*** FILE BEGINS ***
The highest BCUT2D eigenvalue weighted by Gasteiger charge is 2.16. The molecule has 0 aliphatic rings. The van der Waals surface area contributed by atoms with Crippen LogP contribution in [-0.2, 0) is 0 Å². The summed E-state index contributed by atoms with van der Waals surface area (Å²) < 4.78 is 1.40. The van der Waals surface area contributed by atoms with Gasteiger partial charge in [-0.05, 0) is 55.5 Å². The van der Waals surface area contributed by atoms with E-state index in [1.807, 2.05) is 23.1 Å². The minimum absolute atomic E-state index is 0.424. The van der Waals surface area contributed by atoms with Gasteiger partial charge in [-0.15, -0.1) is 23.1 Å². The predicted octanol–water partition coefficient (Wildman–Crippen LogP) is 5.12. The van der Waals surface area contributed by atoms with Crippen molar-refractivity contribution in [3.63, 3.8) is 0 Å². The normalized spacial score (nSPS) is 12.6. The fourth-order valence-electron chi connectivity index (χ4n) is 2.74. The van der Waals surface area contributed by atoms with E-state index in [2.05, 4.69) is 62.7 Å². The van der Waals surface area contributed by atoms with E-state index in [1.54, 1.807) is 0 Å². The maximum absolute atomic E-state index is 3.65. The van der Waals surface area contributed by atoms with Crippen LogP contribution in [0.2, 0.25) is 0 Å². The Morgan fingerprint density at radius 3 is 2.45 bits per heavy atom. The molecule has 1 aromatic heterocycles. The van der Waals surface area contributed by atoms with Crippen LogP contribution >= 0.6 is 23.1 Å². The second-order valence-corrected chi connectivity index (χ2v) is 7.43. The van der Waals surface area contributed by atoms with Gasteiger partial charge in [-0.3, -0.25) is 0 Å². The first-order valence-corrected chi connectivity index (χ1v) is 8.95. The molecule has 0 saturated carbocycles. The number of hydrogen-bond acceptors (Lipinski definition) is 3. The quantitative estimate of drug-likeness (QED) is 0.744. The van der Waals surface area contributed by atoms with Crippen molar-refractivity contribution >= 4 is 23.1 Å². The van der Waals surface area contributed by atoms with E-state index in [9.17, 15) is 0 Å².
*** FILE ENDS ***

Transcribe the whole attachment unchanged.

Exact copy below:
The highest BCUT2D eigenvalue weighted by Gasteiger charge is 2.16. The molecule has 0 aliphatic rings. The van der Waals surface area contributed by atoms with Crippen LogP contribution in [-0.2, 0) is 0 Å². The summed E-state index contributed by atoms with van der Waals surface area (Å²) < 4.78 is 1.40. The van der Waals surface area contributed by atoms with Gasteiger partial charge in [-0.05, 0) is 55.5 Å². The van der Waals surface area contributed by atoms with E-state index in [1.807, 2.05) is 23.1 Å². The minimum absolute atomic E-state index is 0.424. The van der Waals surface area contributed by atoms with Gasteiger partial charge in [-0.15, -0.1) is 23.1 Å². The predicted octanol–water partition coefficient (Wildman–Crippen LogP) is 5.12. The van der Waals surface area contributed by atoms with Crippen molar-refractivity contribution in [3.63, 3.8) is 0 Å². The normalized spacial score (nSPS) is 12.6. The fourth-order valence-electron chi connectivity index (χ4n) is 2.74. The van der Waals surface area contributed by atoms with E-state index in [2.05, 4.69) is 62.7 Å². The van der Waals surface area contributed by atoms with E-state index in [1.54, 1.807) is 0 Å². The maximum absolute atomic E-state index is 3.65. The van der Waals surface area contributed by atoms with Crippen LogP contribution in [0.2, 0.25) is 0 Å². The Morgan fingerprint density at radius 3 is 2.45 bits per heavy atom. The molecule has 1 aromatic heterocycles. The van der Waals surface area contributed by atoms with Crippen LogP contribution >= 0.6 is 23.1 Å². The second-order valence-corrected chi connectivity index (χ2v) is 7.43. The van der Waals surface area contributed by atoms with Gasteiger partial charge in [-0.3, -0.25) is 0 Å². The first-order valence-corrected chi connectivity index (χ1v) is 8.95. The molecule has 0 saturated carbocycles. The number of hydrogen-bond acceptors (Lipinski definition) is 3. The quantitative estimate of drug-likeness (QED) is 0.744. The van der Waals surface area contributed by atoms with Crippen molar-refractivity contribution >= 4 is 23.1 Å². The van der Waals surface area contributed by atoms with E-state index in [9.17, 15) is 0 Å².